The drug war and privacy

Not that this is a new revelation on my part but I just wanted to relay it because it’s fresh on my mind: the war on drugs is the biggest threat to American privacy we have going.  What happened to me that makes me want to post this now?

I’m currently driving across the country visiting friends and family.  I left Salt Lake City earlier today and braved winter storm Gandolf to make it to Reno, Nevada. Afterwards, I’m headed to northern California to visit a friend, then make my way back to Florida through the Southern United States. As I approach Reno, a flash of red and blue lights up behind me.  Perplexed, I pull over at the next safe spot. I wasn’t speeding  given the severe weather conditions (though it wasn’t too bad at that moment). I had actually seen a state trooper a few miles back but I didn’t see him leave his spot though I suspect this was the same one.

He approached the car and I rolled down my window to the 25 degree air. He asked how I was doing this evening (about 9pm). I said fine then asked why he had pulled me over. He asked for my license, which I produced and he said I had crossed the line and wanted to make sure I was safe to drive.  This was a blatant falsity. What was really going on was he was profiling me because of my Florida license  in Nevada (or maybe my Gary Johnson bumper sticker) and used the pretext of me crossing the line to stop me.  [More about how I know this in a minute.]  He then asked for my registration and proceeded to ask me a series of questions:

Where was I headed? Oh a friend is California? How did I know him? High school, really?  Was I staying in Reno? Where was I staying? What did I do for work? Website development? Anything he would know about? Why do I have so much crap in my car? Why am I acting nervous? (I was shaking because I had been warm until I had to roll down the window to the cold night air) The state trooper was a really good actor. He genuinely seemed interested in the answers; like he wanted to learn more about me. The entire time he is vigorously inspecting my license and registration for any discrepancy. Of course he found none.

Unfortunately for him, I’m not a drug mule and had an immediate answer for every question.He eventually let me go and didn’t even say be careful about crossing the line, his original excuse for stopping me.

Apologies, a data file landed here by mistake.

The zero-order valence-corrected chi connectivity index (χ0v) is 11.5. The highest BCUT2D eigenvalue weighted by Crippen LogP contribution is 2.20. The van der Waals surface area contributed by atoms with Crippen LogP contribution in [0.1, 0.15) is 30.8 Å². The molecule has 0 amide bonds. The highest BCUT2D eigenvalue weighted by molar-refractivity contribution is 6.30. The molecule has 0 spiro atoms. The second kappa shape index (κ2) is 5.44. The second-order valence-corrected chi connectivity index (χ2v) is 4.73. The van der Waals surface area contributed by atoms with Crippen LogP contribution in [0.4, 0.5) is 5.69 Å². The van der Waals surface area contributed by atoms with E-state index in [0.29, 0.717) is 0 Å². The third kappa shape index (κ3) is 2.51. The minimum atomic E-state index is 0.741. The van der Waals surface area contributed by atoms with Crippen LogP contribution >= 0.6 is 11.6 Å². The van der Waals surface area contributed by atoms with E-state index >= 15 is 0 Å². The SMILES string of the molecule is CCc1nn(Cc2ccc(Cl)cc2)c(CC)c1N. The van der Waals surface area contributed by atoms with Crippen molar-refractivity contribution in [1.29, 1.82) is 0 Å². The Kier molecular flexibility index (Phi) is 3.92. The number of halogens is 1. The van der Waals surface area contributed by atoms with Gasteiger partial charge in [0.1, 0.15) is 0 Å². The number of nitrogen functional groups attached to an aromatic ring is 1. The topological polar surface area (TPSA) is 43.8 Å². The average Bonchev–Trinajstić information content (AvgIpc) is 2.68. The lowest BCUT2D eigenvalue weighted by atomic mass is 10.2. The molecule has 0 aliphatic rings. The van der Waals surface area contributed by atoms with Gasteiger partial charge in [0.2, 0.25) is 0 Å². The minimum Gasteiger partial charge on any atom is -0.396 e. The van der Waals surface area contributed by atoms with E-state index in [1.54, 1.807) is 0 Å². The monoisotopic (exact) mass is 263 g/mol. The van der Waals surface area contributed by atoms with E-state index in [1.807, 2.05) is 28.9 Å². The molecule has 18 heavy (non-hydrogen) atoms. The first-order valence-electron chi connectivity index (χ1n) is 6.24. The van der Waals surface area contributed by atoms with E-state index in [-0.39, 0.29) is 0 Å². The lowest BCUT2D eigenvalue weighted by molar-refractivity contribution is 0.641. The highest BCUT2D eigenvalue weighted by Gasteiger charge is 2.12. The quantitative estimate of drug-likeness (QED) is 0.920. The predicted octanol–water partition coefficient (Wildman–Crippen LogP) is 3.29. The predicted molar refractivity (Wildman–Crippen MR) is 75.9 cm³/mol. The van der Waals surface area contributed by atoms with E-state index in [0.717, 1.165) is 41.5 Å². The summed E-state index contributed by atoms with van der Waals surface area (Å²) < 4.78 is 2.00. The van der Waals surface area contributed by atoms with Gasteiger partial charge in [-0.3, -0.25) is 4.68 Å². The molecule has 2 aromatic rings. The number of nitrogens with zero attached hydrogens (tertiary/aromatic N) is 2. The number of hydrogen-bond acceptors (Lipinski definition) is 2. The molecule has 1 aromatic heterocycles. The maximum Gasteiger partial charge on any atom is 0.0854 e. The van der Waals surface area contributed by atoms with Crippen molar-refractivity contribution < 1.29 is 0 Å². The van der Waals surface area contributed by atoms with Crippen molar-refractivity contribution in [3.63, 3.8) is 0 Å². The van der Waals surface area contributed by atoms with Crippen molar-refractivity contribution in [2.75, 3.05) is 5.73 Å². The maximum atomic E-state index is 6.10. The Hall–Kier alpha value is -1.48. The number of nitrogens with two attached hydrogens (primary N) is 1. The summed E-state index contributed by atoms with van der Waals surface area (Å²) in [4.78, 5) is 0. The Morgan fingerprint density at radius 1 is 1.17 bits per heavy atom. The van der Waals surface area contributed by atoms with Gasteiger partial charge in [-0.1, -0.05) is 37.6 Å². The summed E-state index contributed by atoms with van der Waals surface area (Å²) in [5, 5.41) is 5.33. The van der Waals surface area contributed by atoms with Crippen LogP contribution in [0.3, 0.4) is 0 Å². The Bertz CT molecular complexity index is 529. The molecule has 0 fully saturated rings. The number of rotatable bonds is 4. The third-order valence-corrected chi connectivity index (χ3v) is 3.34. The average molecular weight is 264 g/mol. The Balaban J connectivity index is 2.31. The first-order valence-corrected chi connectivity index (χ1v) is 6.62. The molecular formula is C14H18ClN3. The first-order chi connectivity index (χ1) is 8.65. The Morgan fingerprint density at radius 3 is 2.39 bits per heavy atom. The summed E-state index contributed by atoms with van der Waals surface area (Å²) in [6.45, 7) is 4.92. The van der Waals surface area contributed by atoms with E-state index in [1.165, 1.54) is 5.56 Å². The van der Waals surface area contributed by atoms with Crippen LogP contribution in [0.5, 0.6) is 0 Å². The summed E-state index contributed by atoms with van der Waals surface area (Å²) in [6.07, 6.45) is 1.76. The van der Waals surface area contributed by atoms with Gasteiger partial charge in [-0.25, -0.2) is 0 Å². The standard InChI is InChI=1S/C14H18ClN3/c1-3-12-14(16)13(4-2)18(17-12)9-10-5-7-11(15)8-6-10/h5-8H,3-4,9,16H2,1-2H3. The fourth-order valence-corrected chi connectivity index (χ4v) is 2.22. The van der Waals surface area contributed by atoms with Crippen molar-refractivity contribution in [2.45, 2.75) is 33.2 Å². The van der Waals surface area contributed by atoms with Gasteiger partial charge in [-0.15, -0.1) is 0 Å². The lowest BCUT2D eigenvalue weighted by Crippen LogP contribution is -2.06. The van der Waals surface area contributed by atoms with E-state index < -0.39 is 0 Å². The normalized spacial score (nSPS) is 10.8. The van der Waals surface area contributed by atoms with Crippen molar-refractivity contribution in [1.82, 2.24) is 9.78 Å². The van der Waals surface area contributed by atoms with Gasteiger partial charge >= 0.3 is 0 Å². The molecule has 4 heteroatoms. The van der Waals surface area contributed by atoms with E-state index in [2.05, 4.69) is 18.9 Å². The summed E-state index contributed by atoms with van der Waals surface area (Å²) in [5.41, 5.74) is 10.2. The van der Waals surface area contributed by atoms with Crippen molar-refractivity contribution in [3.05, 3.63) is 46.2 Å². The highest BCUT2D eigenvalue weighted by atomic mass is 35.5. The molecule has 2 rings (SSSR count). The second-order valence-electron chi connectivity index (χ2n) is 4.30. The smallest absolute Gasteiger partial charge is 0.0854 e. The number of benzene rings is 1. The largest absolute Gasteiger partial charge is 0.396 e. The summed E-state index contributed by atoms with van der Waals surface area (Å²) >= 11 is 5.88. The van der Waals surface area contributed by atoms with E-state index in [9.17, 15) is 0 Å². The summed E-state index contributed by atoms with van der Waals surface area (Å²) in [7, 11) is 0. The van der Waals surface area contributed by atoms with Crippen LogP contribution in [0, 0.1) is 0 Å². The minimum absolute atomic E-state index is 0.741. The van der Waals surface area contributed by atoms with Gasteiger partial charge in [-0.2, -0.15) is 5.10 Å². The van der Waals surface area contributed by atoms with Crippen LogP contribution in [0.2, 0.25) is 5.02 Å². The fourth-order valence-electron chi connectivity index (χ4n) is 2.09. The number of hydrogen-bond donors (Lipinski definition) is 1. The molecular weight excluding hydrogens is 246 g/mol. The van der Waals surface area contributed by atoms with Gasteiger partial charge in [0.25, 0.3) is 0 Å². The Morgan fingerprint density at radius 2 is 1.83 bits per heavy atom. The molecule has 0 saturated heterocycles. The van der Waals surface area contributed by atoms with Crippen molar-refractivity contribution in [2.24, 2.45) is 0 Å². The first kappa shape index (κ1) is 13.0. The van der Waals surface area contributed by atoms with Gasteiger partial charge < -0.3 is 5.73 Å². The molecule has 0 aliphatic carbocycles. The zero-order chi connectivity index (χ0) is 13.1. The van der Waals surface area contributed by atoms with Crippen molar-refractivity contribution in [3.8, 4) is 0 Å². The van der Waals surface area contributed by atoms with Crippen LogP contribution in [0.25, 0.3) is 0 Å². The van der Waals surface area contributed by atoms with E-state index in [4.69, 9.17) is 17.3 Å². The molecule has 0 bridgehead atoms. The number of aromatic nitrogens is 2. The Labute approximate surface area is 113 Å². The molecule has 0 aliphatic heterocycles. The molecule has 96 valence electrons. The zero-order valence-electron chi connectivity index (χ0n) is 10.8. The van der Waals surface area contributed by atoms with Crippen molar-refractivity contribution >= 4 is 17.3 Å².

How do I know the officer was pretexting in stopping me?  My friend, whom I’m visiting in Northern California, had exactly the same experience in Oregon. He was driving to visit a friend in Oregon and just a few miles across the state line, he was stopped under the guise of having crossed the line. He was given almost the exact same line of questioning, where was he going, what did he do for work (it was midweek), etc.  Unfortunately for my friend, the officer claimed to smell marijuana and searched his car without his consent. Fortunately, the officer didn’t go that far in my case.

Privacy is about the right to be let alone.  By pulling people over under false pretenses, invading their personal space and then asking a series of ever probing questions in an attempt to find a gap in their story that would allow them to ultimately search their vehicle in at attempt to find illicit drugs, our fundamental right to let alone suffers. This is no isolated incident, this is a systematic assault on the freedom we enjoy as Americans.  No other rationale serves to create such a culture of invasiveness than the drug war. From pretext traffic stops, to no-knock warrants, to databasing of our cold drug buying habits, the drug war is an insidious disease on freedom. Not event the cause-du-jour, the war on terror, with it’s privacy assault is as pervasive across the country and world as the the fight against narcotics

The war on drugs must end.